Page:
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Types of LLC loans | Bankrate

Types of LLC loans | Bankrate

An LLC loan is a small business loan for a limited liability company (LLC). It can be used in many ways, including to cover inventory, payroll, equipment, supplies and other operating or expansion-related costs.

If you’re looking to get an LLC loan, there are several types to choose from. The right one for you will depend on certain business factors like your credit score, amount of time in business or even how quickly you need funds.

Here’s a look at common types of LLC loans and tips to help you choose the best one for your needs.

      LLC loan type       Minimum credit score         Best for
Bank loan              700 Established businesses
Term loan              580 Long-term investments
Business line of credit              580 Short-term expenses
SBA loan              640 Affordable loans
Invoice factoring              500 Startups and bad credit

Bank loans come from traditional banks and credit unions. They’re generally reserved for business owners with good or excellent credit. Compared to alternative business lenders, they tend to have strict requirements like a minimum of two years in business and annual revenue requirements of at least $100,000.

Despite the stringent lending guidelines, the best banks for small business loans are worth considering as they often come with lower borrowing costs compared to what you’ll find with other lenders. Most bank loans also allow you to repay the amount you borrow over an extended period, making the monthly payments more affordable.

The downside is some banks require you to apply in person for a business loan from a traditional bank, and it could take several days or weeks to receive a lending decision.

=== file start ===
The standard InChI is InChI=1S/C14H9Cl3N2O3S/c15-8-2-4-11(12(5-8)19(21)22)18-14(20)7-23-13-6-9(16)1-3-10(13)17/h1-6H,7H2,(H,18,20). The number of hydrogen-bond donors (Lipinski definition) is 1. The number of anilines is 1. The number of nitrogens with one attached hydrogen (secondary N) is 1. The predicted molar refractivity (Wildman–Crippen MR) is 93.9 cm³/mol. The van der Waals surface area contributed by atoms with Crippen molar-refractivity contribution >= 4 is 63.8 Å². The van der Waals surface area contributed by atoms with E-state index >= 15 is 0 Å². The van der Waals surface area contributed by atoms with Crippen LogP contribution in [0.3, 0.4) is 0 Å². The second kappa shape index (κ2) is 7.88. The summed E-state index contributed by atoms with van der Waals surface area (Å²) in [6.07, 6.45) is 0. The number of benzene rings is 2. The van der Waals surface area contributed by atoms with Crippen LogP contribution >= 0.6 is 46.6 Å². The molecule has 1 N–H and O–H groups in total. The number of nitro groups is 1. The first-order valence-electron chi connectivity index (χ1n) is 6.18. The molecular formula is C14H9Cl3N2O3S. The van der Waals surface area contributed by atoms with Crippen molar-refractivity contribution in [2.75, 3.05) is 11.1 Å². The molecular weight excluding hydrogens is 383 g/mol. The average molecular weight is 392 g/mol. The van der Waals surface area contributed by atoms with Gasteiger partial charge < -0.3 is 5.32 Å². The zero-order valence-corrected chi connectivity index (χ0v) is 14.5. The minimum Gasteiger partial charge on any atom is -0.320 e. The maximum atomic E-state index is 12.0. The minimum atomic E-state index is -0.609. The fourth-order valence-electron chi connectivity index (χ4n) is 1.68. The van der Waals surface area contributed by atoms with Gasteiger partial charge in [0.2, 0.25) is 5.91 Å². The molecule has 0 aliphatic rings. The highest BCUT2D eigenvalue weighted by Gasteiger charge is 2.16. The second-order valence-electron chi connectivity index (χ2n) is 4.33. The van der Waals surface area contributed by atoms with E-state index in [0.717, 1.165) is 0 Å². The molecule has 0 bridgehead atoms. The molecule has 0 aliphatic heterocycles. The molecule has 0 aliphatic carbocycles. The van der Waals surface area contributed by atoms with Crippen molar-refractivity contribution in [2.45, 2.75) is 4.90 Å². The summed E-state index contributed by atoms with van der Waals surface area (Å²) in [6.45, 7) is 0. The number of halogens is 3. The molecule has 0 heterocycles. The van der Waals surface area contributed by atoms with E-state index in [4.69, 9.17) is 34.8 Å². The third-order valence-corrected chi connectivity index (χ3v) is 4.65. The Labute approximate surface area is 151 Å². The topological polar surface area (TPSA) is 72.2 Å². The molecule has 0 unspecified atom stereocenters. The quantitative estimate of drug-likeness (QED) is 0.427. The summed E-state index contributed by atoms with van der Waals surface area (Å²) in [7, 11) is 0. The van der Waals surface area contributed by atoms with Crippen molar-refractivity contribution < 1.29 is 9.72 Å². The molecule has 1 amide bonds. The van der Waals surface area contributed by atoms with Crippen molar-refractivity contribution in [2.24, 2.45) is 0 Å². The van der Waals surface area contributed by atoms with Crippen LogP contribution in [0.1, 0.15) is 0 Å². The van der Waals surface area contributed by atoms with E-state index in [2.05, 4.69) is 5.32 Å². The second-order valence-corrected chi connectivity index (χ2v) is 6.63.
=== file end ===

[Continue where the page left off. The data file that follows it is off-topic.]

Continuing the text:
• Competitive interest rates
  • Extended repayment periods


  • Not as accessible to borrowers with lower credit scores
  • Slower application decisions and funding timelines

Business term loans are offered by traditional banks, credit unions and online lenders. Online lenders often feature rapid approvals and funding times, but term loans from banks and credit unions are generally slower to fund.

The business loan requirements are similar to other types of LLC loans. The rate you receive will depend on your creditworthiness and the type of lender you choose. Some lenders also require you to meet a minimum annual revenue threshold that could be on the higher end.

It’s not uncommon for term loans from online lenders to come with slightly higher borrowing costs in exchange for the convenience they offer. These loan products are also accessible to business owners with bad credit but at a higher cost.


  • Accessible through several types of financial institutions
  • Convenient application process and fast funding times


  • High revenue requirements with some lenders
  • Steep borrowing costs for credit-challenged business owners

A business line of credit is a form of revolving credit. It functions like a business credit card, and the credit limit resets as you repay what you spend. Some lenders also let you make interest-only payments during the draw period, making your monthly payments far more affordable than what you’d get with other types of business loans.

There are some downsides to consider. Spending is limited to the draw period, which may pose a significant inconvenience if you need to make purchases over an extended period. Some business lines of credit also come with a variable interest rate, so your monthly payment will likely fluctuate once the draw period ends and you begin making payments toward the principal.


  • Only pay interest on the amount you borrow
  • Re-use the funds as you repay what you spend


  • Variable interest rates make monthly payments unpredictable
  • Draw period limits the spending time frame

SBA loans are insured by the U.S. Small Business Administration. They feature competitive, fixed interest rates and extended terms to make monthly loan payments more affordable. You can take out an SBA loan through an approved lender, which can be found using the SBA Lender Match Tool.